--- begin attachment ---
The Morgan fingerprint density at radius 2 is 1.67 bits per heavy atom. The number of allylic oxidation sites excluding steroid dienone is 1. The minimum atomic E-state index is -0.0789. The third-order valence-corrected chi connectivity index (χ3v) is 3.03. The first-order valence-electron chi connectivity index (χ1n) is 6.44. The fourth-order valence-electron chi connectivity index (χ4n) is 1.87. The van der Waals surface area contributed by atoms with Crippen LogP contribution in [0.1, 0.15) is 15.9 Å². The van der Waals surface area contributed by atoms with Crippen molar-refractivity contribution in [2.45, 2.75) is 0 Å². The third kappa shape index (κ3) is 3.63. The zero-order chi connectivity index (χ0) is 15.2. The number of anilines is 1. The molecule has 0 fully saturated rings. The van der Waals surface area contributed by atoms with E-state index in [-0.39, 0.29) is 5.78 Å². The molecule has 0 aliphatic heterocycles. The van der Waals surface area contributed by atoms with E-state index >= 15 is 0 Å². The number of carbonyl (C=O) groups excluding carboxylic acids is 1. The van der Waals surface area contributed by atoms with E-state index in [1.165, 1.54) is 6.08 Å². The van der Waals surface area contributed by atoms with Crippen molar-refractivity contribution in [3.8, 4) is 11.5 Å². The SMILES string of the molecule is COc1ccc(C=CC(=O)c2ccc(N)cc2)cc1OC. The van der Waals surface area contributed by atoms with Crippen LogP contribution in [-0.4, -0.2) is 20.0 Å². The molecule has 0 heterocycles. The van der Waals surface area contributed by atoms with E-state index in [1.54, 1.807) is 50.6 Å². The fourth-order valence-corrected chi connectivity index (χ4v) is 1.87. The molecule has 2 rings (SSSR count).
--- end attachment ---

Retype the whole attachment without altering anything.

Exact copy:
The Morgan fingerprint density at radius 2 is 1.67 bits per heavy atom. The number of allylic oxidation sites excluding steroid dienone is 1. The minimum atomic E-state index is -0.0789. The third-order valence-corrected chi connectivity index (χ3v) is 3.03. The first-order valence-electron chi connectivity index (χ1n) is 6.44. The fourth-order valence-electron chi connectivity index (χ4n) is 1.87. The van der Waals surface area contributed by atoms with Crippen LogP contribution in [0.1, 0.15) is 15.9 Å². The van der Waals surface area contributed by atoms with Crippen molar-refractivity contribution in [2.45, 2.75) is 0 Å². The third kappa shape index (κ3) is 3.63. The zero-order chi connectivity index (χ0) is 15.2. The number of anilines is 1. The molecule has 0 fully saturated rings. The van der Waals surface area contributed by atoms with E-state index in [-0.39, 0.29) is 5.78 Å². The molecule has 0 aliphatic heterocycles. The van der Waals surface area contributed by atoms with E-state index >= 15 is 0 Å². The number of carbonyl (C=O) groups excluding carboxylic acids is 1. The van der Waals surface area contributed by atoms with E-state index in [1.165, 1.54) is 6.08 Å². The van der Waals surface area contributed by atoms with Crippen molar-refractivity contribution in [3.8, 4) is 11.5 Å². The SMILES string of the molecule is COc1ccc(C=CC(=O)c2ccc(N)cc2)cc1OC. The van der Waals surface area contributed by atoms with Crippen LogP contribution in [-0.4, -0.2) is 20.0 Å². The molecule has 0 heterocycles. The van der Waals surface area contributed by atoms with E-state index in [1.54, 1.807) is 50.6 Å². The fourth-order valence-corrected chi connectivity index (χ4v) is 1.87. The molecule has 2 rings (SSSR count).